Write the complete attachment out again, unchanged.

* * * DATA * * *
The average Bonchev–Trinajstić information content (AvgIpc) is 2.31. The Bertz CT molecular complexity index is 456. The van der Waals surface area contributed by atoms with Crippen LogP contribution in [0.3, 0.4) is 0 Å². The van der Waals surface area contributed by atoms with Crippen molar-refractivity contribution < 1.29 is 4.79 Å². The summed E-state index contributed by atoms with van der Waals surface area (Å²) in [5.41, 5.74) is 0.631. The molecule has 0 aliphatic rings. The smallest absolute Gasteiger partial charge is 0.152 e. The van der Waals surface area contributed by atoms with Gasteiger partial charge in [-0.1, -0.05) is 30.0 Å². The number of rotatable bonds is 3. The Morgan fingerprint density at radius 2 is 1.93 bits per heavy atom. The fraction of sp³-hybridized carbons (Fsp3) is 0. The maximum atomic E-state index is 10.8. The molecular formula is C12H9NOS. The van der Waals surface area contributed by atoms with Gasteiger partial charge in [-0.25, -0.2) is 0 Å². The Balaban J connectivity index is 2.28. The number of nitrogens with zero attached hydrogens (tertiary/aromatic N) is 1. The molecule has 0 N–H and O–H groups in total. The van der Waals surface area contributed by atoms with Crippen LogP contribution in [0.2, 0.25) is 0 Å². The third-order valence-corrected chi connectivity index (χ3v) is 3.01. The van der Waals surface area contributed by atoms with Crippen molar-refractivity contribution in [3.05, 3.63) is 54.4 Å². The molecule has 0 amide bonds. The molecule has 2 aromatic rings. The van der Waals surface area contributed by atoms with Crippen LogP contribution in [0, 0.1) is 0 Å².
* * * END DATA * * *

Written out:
The average Bonchev–Trinajstić information content (AvgIpc) is 2.31. The Bertz CT molecular complexity index is 456. The van der Waals surface area contributed by atoms with Crippen LogP contribution in [0.3, 0.4) is 0 Å². The van der Waals surface area contributed by atoms with Crippen molar-refractivity contribution < 1.29 is 4.79 Å². The summed E-state index contributed by atoms with van der Waals surface area (Å²) in [5.41, 5.74) is 0.631. The molecule has 0 aliphatic rings. The smallest absolute Gasteiger partial charge is 0.152 e. The van der Waals surface area contributed by atoms with Gasteiger partial charge in [-0.1, -0.05) is 30.0 Å². The number of rotatable bonds is 3. The Morgan fingerprint density at radius 2 is 1.93 bits per heavy atom. The fraction of sp³-hybridized carbons (Fsp3) is 0. The maximum atomic E-state index is 10.8. The molecular formula is C12H9NOS. The van der Waals surface area contributed by atoms with Gasteiger partial charge in [-0.25, -0.2) is 0 Å². The Balaban J connectivity index is 2.28. The number of nitrogens with zero attached hydrogens (tertiary/aromatic N) is 1. The molecule has 0 N–H and O–H groups in total. The van der Waals surface area contributed by atoms with Crippen LogP contribution in [0.2, 0.25) is 0 Å². The third-order valence-corrected chi connectivity index (χ3v) is 3.01. The van der Waals surface area contributed by atoms with Crippen molar-refractivity contribution in [3.05, 3.63) is 54.4 Å². The molecule has 0 amide bonds. The molecule has 2 aromatic rings. The van der Waals surface area contributed by atoms with Crippen LogP contribution in [0, 0.1) is 0 Å².